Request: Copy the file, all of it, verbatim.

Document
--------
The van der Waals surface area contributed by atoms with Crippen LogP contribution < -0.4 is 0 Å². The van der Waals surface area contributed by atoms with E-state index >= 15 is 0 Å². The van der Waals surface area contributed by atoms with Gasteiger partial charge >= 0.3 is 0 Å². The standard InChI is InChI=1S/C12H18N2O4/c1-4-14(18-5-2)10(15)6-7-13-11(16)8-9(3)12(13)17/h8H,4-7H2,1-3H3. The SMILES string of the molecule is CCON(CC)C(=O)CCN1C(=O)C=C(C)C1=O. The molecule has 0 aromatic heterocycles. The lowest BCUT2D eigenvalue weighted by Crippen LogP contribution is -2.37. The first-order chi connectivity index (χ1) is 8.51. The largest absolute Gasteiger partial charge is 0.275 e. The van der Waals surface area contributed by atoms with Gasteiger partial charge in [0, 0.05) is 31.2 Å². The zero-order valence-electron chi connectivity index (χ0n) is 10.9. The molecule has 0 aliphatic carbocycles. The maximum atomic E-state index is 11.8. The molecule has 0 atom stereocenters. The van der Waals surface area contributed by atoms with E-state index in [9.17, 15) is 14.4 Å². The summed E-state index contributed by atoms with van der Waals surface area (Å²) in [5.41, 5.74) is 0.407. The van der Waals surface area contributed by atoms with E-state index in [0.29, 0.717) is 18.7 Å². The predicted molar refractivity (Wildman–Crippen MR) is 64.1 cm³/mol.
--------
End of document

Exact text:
The van der Waals surface area contributed by atoms with Crippen LogP contribution < -0.4 is 0 Å². The van der Waals surface area contributed by atoms with E-state index >= 15 is 0 Å². The van der Waals surface area contributed by atoms with Gasteiger partial charge >= 0.3 is 0 Å². The standard InChI is InChI=1S/C12H18N2O4/c1-4-14(18-5-2)10(15)6-7-13-11(16)8-9(3)12(13)17/h8H,4-7H2,1-3H3. The SMILES string of the molecule is CCON(CC)C(=O)CCN1C(=O)C=C(C)C1=O. The molecule has 0 aromatic heterocycles. The lowest BCUT2D eigenvalue weighted by Crippen LogP contribution is -2.37. The first-order chi connectivity index (χ1) is 8.51. The largest absolute Gasteiger partial charge is 0.275 e. The van der Waals surface area contributed by atoms with Gasteiger partial charge in [0, 0.05) is 31.2 Å². The zero-order valence-electron chi connectivity index (χ0n) is 10.9. The molecule has 0 aliphatic carbocycles. The maximum atomic E-state index is 11.8. The molecule has 0 atom stereocenters. The van der Waals surface area contributed by atoms with E-state index in [9.17, 15) is 14.4 Å². The summed E-state index contributed by atoms with van der Waals surface area (Å²) in [5.41, 5.74) is 0.407. The van der Waals surface area contributed by atoms with E-state index in [0.29, 0.717) is 18.7 Å². The predicted molar refractivity (Wildman–Crippen MR) is 64.1 cm³/mol.